Feder added that it was hard to quantify how much of his company’s recent increase in business was related to the law.
“It’s hard to gauge, because we don’t always know the source of our customers’ business,” Feder said. “But we do know that at least some of it is a direct result.”
Similarly, Roberto Bequillardo, president and chief operating officer of garment contractor Argus International, based in Medley, Fla., said his company had experienced a pre-CBI boost in business.
Argus operates factories throughout Central America, as well as a Miami cutting room, employing about 4,000 workers in total.
Bequillardo said his company had already received orders from companies that were looking to move more of their production into the Caribbean to take advantage of the new trade environment.
In addition to drawing back some manufacturing from Asia, Bequillardo suggested that the new law would put the brakes on the rapid growth of the Mexican apparel industry in recent years.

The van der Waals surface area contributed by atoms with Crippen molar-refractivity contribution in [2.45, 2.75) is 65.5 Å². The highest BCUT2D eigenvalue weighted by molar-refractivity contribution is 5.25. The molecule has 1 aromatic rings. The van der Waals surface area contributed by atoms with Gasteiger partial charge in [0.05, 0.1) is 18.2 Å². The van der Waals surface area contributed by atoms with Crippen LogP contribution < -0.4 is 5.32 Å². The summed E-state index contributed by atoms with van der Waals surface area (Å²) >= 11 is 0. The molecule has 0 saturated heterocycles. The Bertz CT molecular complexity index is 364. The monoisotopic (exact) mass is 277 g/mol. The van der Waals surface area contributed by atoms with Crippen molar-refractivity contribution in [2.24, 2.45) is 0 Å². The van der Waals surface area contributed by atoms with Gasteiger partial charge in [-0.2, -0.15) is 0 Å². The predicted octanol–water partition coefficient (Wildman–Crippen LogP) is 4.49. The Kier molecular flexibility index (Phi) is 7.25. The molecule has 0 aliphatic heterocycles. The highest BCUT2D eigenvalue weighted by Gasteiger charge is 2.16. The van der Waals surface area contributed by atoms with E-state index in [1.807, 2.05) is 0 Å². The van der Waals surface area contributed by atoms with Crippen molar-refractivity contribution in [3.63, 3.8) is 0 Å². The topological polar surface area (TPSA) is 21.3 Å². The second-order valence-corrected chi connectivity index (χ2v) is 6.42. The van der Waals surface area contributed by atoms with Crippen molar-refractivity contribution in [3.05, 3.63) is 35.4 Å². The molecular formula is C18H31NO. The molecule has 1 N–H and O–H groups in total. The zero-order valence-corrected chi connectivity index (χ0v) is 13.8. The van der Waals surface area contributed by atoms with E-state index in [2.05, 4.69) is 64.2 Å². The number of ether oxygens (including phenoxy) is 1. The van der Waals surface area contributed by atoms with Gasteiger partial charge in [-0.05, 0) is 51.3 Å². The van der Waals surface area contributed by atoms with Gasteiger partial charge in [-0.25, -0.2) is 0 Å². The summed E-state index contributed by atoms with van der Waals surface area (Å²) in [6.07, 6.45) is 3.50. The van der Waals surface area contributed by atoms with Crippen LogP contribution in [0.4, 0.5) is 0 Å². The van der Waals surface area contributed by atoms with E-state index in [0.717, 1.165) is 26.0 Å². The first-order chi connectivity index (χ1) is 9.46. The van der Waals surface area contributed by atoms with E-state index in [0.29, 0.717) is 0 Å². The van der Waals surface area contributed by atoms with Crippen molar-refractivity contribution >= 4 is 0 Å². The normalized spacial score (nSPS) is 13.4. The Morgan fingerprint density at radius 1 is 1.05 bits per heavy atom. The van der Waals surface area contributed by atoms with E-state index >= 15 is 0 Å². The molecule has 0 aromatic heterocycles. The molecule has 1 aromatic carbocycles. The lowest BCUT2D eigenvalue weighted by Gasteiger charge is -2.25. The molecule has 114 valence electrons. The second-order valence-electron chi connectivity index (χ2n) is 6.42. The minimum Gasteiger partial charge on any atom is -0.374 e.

“What we will see more of is the transfer of production from Mexico to Central America,” he said.
Noting that overall Mexican apparel imports into the U.S. over the last three years grew at a 40 percent annual rate, blowing past the Caribbean’s roughly 18 percent growth rate, he said that he hoped these numbers “will switch back the other way for a while.”
Argus is preparing to expand as a result of the new law, he added.
“We ourselves are preparing to set up a cutting room in Central America, but we’re not going to do away with our Miami cutting,” he added.